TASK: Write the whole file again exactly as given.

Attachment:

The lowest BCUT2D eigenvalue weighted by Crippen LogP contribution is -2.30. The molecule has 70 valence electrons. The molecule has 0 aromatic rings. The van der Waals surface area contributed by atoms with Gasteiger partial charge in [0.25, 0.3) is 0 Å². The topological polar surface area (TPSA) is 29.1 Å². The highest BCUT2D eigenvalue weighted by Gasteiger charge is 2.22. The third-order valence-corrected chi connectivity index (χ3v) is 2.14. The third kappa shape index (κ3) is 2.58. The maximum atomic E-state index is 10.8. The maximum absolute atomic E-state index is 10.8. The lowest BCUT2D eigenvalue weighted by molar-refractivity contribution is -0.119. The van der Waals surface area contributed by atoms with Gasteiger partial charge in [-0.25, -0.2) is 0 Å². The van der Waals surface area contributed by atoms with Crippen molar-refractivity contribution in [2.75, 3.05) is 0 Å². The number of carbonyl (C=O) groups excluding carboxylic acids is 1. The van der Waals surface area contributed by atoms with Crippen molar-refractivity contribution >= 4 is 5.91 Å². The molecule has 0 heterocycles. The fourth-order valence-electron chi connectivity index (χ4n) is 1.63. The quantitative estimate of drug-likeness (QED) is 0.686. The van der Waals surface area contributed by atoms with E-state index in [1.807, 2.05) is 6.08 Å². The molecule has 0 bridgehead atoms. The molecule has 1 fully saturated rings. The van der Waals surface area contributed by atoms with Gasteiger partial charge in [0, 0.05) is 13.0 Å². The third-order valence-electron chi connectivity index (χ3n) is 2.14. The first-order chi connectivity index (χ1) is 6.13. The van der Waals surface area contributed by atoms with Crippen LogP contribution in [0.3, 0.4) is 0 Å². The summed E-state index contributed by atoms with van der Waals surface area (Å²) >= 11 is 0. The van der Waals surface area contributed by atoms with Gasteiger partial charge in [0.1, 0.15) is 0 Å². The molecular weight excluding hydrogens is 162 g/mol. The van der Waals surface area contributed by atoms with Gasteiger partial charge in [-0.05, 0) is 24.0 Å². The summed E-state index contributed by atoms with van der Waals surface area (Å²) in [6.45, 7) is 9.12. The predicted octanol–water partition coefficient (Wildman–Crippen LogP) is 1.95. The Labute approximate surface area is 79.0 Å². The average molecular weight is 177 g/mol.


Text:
The lowest BCUT2D eigenvalue weighted by Crippen LogP contribution is -2.30. The molecule has 70 valence electrons. The molecule has 0 aromatic rings. The van der Waals surface area contributed by atoms with Gasteiger partial charge in [0.25, 0.3) is 0 Å². The topological polar surface area (TPSA) is 29.1 Å². The highest BCUT2D eigenvalue weighted by Gasteiger charge is 2.22. The third-order valence-corrected chi connectivity index (χ3v) is 2.14. The third kappa shape index (κ3) is 2.58. The maximum atomic E-state index is 10.8. The maximum absolute atomic E-state index is 10.8. The lowest BCUT2D eigenvalue weighted by molar-refractivity contribution is -0.119. The van der Waals surface area contributed by atoms with Gasteiger partial charge in [-0.25, -0.2) is 0 Å². The van der Waals surface area contributed by atoms with Crippen molar-refractivity contribution in [2.75, 3.05) is 0 Å². The number of carbonyl (C=O) groups excluding carboxylic acids is 1. The van der Waals surface area contributed by atoms with Crippen molar-refractivity contribution >= 4 is 5.91 Å². The molecule has 0 heterocycles. The fourth-order valence-electron chi connectivity index (χ4n) is 1.63. The quantitative estimate of drug-likeness (QED) is 0.686. The van der Waals surface area contributed by atoms with E-state index in [1.807, 2.05) is 6.08 Å². The molecule has 0 bridgehead atoms. The molecule has 1 fully saturated rings. The van der Waals surface area contributed by atoms with Gasteiger partial charge in [0, 0.05) is 13.0 Å². The third-order valence-electron chi connectivity index (χ3n) is 2.14. The first-order chi connectivity index (χ1) is 6.13. The van der Waals surface area contributed by atoms with Crippen LogP contribution in [0.3, 0.4) is 0 Å². The summed E-state index contributed by atoms with van der Waals surface area (Å²) >= 11 is 0. The van der Waals surface area contributed by atoms with Gasteiger partial charge in [0.1, 0.15) is 0 Å². The molecular weight excluding hydrogens is 162 g/mol. The van der Waals surface area contributed by atoms with Gasteiger partial charge in [-0.05, 0) is 24.0 Å². The summed E-state index contributed by atoms with van der Waals surface area (Å²) in [6.45, 7) is 9.12. The predicted octanol–water partition coefficient (Wildman–Crippen LogP) is 1.95. The Labute approximate surface area is 79.0 Å². The average molecular weight is 177 g/mol.